Treatment of bumps on the tongue depends on the exact causes. However, you can try some home remedies to speed up the healing process. Maintaining healthy living is the most effective way to prevent bumps from appearing. Remember that if the spots are severe, you must see your doctor immediately.

  • Maintain good oral hygiene. Use dental floss to keep your teeth and gums healthy. Gargle with warm salty water 3 to 4 times daily. Saline solution has antibacterial properties that can help reduce inflammation and remove tongue bumps. Brush your teeth with toothpaste in the morning and evening.
  • Drink liquids that are cold or cool. This can help reduce inflammation and soothe the tongue bumps naturally. Drinking at least 8 cups of water daily can help keep yourself hydrated.
  • Cold compress. Put ice chips or ice cubes on the surface of your swollen bumps. This can help reduce inflammation, swelling, and pain.
  • Eat foods that are cold and soothing. Soothing foods like yogurt, ice cream, and milk can help relieve your discomfort and pain in the mouth.
  • Avoid food that increases discomfort. Some foods or products, such as coffee, tobacco, and spicy or acidic foods, may make your swelling tongue bumps worse. You should avoid these allergen foods if your bulges result from a food allergy.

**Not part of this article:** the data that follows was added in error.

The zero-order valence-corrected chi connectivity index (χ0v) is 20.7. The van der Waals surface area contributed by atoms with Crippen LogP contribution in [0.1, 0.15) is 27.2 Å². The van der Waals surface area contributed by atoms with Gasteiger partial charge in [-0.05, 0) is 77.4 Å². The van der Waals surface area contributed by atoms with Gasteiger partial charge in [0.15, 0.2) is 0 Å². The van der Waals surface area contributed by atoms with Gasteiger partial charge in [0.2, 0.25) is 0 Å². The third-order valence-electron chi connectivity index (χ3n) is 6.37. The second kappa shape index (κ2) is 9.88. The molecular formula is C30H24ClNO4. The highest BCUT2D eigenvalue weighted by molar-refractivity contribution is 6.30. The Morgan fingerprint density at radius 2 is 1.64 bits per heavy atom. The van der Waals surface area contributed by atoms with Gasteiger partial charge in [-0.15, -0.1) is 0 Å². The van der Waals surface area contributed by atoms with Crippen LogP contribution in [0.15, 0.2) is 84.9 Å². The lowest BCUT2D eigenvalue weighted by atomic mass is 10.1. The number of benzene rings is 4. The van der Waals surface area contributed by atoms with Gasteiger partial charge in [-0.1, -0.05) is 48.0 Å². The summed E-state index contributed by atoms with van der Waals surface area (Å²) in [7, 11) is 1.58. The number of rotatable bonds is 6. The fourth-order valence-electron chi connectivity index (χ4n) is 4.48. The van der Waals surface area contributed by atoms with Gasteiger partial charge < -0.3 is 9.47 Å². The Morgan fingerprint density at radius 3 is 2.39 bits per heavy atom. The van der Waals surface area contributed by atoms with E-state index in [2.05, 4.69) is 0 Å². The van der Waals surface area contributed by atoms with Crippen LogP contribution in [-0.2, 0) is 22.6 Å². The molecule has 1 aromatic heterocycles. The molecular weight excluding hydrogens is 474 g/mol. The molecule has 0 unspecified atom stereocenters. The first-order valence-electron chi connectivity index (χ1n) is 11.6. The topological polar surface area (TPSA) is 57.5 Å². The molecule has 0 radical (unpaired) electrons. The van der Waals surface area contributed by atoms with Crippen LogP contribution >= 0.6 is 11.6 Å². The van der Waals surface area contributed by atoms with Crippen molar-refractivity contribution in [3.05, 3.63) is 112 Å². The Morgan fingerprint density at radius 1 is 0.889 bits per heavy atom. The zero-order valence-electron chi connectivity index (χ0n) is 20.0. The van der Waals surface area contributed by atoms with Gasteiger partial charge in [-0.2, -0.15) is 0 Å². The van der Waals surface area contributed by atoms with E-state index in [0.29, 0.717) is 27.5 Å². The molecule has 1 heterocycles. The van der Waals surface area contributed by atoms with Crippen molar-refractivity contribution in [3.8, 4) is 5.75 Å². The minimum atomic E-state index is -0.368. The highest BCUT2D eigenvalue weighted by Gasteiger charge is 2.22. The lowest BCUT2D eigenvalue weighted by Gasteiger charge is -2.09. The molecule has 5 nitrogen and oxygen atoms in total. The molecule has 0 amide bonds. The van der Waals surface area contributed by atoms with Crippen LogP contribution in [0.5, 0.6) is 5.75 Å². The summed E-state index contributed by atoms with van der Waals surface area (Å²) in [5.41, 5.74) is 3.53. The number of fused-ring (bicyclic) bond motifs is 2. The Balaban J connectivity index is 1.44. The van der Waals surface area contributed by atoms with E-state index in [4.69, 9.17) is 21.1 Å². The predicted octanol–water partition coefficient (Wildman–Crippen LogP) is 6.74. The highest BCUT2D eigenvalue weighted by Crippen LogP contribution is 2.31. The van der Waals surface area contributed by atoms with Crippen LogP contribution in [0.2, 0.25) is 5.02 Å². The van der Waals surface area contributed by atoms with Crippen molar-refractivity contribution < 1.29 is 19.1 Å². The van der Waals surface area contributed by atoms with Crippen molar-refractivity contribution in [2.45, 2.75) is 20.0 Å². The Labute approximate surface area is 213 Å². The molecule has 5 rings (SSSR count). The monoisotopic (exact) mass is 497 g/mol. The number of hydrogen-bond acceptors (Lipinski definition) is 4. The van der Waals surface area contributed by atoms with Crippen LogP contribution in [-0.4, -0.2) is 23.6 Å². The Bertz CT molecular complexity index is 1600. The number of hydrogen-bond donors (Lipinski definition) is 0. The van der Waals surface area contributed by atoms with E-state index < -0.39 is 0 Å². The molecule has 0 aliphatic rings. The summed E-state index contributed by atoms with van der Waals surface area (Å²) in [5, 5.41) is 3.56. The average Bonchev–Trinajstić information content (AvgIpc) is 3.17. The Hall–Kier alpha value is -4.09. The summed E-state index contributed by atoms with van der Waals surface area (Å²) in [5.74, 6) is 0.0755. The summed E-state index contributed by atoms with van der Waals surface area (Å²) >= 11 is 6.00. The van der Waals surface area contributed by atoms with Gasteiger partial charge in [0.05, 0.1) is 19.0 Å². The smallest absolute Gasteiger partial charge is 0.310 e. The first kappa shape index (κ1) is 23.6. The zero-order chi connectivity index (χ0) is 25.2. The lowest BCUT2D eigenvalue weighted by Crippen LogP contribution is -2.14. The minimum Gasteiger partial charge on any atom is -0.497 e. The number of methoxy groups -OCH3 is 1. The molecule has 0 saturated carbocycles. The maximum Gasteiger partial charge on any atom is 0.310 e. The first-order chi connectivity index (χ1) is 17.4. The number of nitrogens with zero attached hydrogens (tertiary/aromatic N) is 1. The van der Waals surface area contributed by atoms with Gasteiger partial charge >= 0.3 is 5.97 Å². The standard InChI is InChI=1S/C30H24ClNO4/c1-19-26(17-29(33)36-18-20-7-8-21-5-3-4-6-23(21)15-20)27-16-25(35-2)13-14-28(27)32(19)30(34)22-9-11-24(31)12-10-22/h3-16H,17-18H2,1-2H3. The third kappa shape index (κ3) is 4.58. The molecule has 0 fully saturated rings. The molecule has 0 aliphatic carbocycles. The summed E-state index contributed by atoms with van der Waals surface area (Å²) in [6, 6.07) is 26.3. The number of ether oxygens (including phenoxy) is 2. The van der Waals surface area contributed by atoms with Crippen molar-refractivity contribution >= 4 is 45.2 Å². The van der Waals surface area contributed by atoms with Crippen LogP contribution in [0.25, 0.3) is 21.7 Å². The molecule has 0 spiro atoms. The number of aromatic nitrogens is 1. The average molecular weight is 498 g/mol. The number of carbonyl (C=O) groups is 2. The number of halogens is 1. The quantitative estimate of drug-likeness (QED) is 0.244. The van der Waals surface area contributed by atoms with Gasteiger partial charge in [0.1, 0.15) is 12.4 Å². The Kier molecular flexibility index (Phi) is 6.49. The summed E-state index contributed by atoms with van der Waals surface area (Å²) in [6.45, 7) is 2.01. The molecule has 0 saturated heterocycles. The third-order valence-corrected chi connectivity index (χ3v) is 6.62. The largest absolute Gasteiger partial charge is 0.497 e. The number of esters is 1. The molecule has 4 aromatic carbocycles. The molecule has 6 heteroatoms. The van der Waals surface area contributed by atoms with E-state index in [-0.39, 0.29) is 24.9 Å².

• Reduce smoking, and use mouthwash to clean the bacteria and toxins immediately after smoking.
  • For canker sores, you can rub the antihistamine ointment onto the bumps to soothe the sores. You can take antibiotics or viral drugs to treat bacterial or yeast infections. You can take antifungal medications to get rid of the bumps for oral thrush. Make sure to consult your doctor first and then follow the doctor’s prescriptions.
  • The mint leaves have anti-inflammatory and antibacterial properties, and chewing mint leaves can relieve pain and prevent infection.
  • Use tea tree, eucalyptus, and peppermint essential oils to remove your thrush; they have antifungal and antiviral properties.
  • Go to the dentist’s office to do a Candida cleansing. This can help remove excess candida and avoid oral thrush.
  • To a hospital or dental office for a full check to identify potential health problems.

When to See Your Doctor

In most cases, the bumps on the back of the tongue are not severe. You can remove these problems using some natural remedies. But, sometimes, you should visit your doctor to examine your tongue immediately.

  • The bumps caused by infections or injuries become inflamed and very large.
  • The red bumps or canker sores last for more than one week.
  • The bumps on the tongue make it difficult to eat or drink.
  • The sores on your tongue don’t heal after several days.
  • Severe allergic reactions lead to swelling of the tongue.
  • Severe pain in the back of your tongue accompanied by fever, headache, and other symptoms.
  • I have tried many home remedies, and the problems aren’t resolved.

Leave a Reply

Your email address will not be published. Required fields are marked *